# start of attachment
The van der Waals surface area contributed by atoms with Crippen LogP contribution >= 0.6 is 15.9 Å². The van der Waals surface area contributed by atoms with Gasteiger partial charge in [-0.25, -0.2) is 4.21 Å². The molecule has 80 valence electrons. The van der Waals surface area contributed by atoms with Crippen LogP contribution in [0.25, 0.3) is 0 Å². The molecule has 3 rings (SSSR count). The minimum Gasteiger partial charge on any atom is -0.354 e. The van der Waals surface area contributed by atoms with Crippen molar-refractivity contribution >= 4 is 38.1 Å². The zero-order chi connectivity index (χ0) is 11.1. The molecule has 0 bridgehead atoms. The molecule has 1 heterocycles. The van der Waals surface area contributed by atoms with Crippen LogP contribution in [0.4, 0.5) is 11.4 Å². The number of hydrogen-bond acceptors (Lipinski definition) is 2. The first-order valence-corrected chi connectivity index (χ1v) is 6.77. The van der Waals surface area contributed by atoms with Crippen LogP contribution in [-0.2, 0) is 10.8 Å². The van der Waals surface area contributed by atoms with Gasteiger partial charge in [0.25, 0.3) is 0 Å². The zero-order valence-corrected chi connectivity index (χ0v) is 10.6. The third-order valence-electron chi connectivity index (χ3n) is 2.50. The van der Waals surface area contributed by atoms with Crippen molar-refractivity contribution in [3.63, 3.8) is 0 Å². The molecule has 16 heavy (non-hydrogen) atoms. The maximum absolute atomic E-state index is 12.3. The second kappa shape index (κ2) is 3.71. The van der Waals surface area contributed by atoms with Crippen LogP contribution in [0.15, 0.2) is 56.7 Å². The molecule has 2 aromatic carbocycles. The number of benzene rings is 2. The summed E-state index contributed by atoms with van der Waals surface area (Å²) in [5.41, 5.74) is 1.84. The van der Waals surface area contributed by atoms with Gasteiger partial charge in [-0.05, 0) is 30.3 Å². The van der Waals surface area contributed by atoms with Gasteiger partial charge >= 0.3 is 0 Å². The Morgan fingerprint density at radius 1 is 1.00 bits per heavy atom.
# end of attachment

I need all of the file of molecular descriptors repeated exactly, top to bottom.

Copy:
The van der Waals surface area contributed by atoms with Crippen LogP contribution >= 0.6 is 15.9 Å². The van der Waals surface area contributed by atoms with Gasteiger partial charge in [-0.25, -0.2) is 4.21 Å². The molecule has 80 valence electrons. The van der Waals surface area contributed by atoms with Crippen LogP contribution in [0.25, 0.3) is 0 Å². The molecule has 3 rings (SSSR count). The minimum Gasteiger partial charge on any atom is -0.354 e. The van der Waals surface area contributed by atoms with Crippen molar-refractivity contribution >= 4 is 38.1 Å². The zero-order chi connectivity index (χ0) is 11.1. The molecule has 0 bridgehead atoms. The molecule has 1 heterocycles. The van der Waals surface area contributed by atoms with Crippen LogP contribution in [0.4, 0.5) is 11.4 Å². The number of hydrogen-bond acceptors (Lipinski definition) is 2. The first-order valence-corrected chi connectivity index (χ1v) is 6.77. The van der Waals surface area contributed by atoms with Crippen LogP contribution in [-0.2, 0) is 10.8 Å². The van der Waals surface area contributed by atoms with Gasteiger partial charge in [0.25, 0.3) is 0 Å². The zero-order valence-corrected chi connectivity index (χ0v) is 10.6. The third-order valence-electron chi connectivity index (χ3n) is 2.50. The van der Waals surface area contributed by atoms with Crippen molar-refractivity contribution in [3.63, 3.8) is 0 Å². The molecule has 16 heavy (non-hydrogen) atoms. The maximum absolute atomic E-state index is 12.3. The second kappa shape index (κ2) is 3.71. The van der Waals surface area contributed by atoms with Crippen LogP contribution in [0.15, 0.2) is 56.7 Å². The molecule has 2 aromatic carbocycles. The number of benzene rings is 2. The summed E-state index contributed by atoms with van der Waals surface area (Å²) in [5.41, 5.74) is 1.84. The van der Waals surface area contributed by atoms with Gasteiger partial charge in [-0.05, 0) is 30.3 Å². The van der Waals surface area contributed by atoms with Gasteiger partial charge >= 0.3 is 0 Å². The Morgan fingerprint density at radius 1 is 1.00 bits per heavy atom.